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Part II: America

It sounds like the title of a movie — “Mr Trump goes to Turtle Bay” — and the event certainly lived up to its billing. In September we heard the most uncompromising speech ever given at the UN General Assembly. In 1960 Nikita Khrushchev grabbed the world’s attention by banging his shoe on the desk. Donald Trump didn’t do that. When he wants to send a message, the President has a simple oratorical technique: if they don’t get it the first time, he repeats it. Again — and again.

The fundamental idea of what is already being called the Trump doctrine is sovereignty. In one fairly short speech, he used the word “sovereign” or “sovereignty” no fewer than 21 times. “In America, the people govern, the people rule, and the people are sovereign . . . In foreign affairs, we are renewing this principle of sovereignty.” Mr Trump’s other key concept is closely related to sovereignty: “The nation state remains the best vehicle for elevating the human condition.”

The Trump doctrine is based on the idea that sovereign nation states, acting together, can and should solve many of the world’s problems. But the multilateral institutions that these sovereign nation states create, such as the UN, are always their servants and never their masters. He quoted Truman: “The success of the United Nations depends upon the independent strength of its members.” Sovereign nation states can and do form permanent alliances, such as Nato, and temporary coalitions of the willing, which can and should promote ideas such as democracy, the rule of law and free markets. “But we do expect all nations to uphold these two core sovereign duties: to respect the sovereign interests of their own people and the rights of every other sovereign nation.”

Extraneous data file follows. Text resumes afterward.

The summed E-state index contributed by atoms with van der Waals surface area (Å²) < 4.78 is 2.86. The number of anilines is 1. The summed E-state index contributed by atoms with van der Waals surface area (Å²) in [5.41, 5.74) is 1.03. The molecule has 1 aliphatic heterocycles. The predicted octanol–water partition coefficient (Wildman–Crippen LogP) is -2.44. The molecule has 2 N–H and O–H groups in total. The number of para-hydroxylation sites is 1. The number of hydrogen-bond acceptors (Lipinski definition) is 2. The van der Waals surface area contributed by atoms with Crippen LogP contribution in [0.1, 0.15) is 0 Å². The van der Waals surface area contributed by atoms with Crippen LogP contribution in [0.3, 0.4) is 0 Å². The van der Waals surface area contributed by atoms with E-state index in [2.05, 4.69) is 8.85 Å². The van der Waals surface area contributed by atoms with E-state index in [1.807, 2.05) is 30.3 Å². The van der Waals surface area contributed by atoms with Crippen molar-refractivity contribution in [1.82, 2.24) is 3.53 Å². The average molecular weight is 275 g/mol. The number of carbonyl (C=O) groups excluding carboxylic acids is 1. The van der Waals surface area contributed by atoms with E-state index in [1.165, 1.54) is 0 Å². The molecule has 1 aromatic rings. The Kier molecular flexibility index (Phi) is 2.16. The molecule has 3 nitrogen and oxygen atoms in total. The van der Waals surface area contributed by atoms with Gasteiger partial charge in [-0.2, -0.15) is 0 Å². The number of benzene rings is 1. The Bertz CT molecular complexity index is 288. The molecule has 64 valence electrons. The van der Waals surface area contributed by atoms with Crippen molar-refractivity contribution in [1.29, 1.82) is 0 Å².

The only nations that place themselves beyond the pale are the “small group of rogue regimes” that respect “neither their own citizens nor the sovereign rights of their countries”. When such rogue regimes refuse to respect the sovereignty of other nations, there is a clear case for intervention — but in the name of sovereignty rather than democracy or human rights. The President did not echo his predecessors’ vocabulary by speaking of an “evil empire” or an “axis of evil”, but he went further than they did in vowing retribution. If the United States were ever forced to defend itself or its allies against attack, Mr Trump declared, it would be entitled to “totally destroy” North Korea. He threatened to force not only North Korea but also Iran to give up nuclear weapons, if necessary by tearing up the Iran deal signed by his predecessor. He also threatened to force Iran to  “stop supporting terrorists, begin serving its own people, and respect the sovereign rights of its neighbours” — though he was not specific about the means. In dealing with cross-border issues, the sovereignty principle also applies: the rights of sovereign nations not to suffer terrorist attacks or the costs of uncontrolled migration must be respected. The President singled out Venezuela’s “socialist dictatorship of Nicolas Maduro” for having “destroyed a prosperous nation by imposing a failed ideology that has produced poverty and misery everywhere it has been tried”. He declared that “we cannot stand by and watch” as Venezuelans starve. Here, the sovereignty principle is invoked against a regime that denies its own people’s sovereign rights. A state that denies such rights is therefore no longer entitled to sovereignty. On this basis, the US-led invasions of Afghanistan and Iraq were justified, as was the overthrow of Colonel Gaddafi in Libya.

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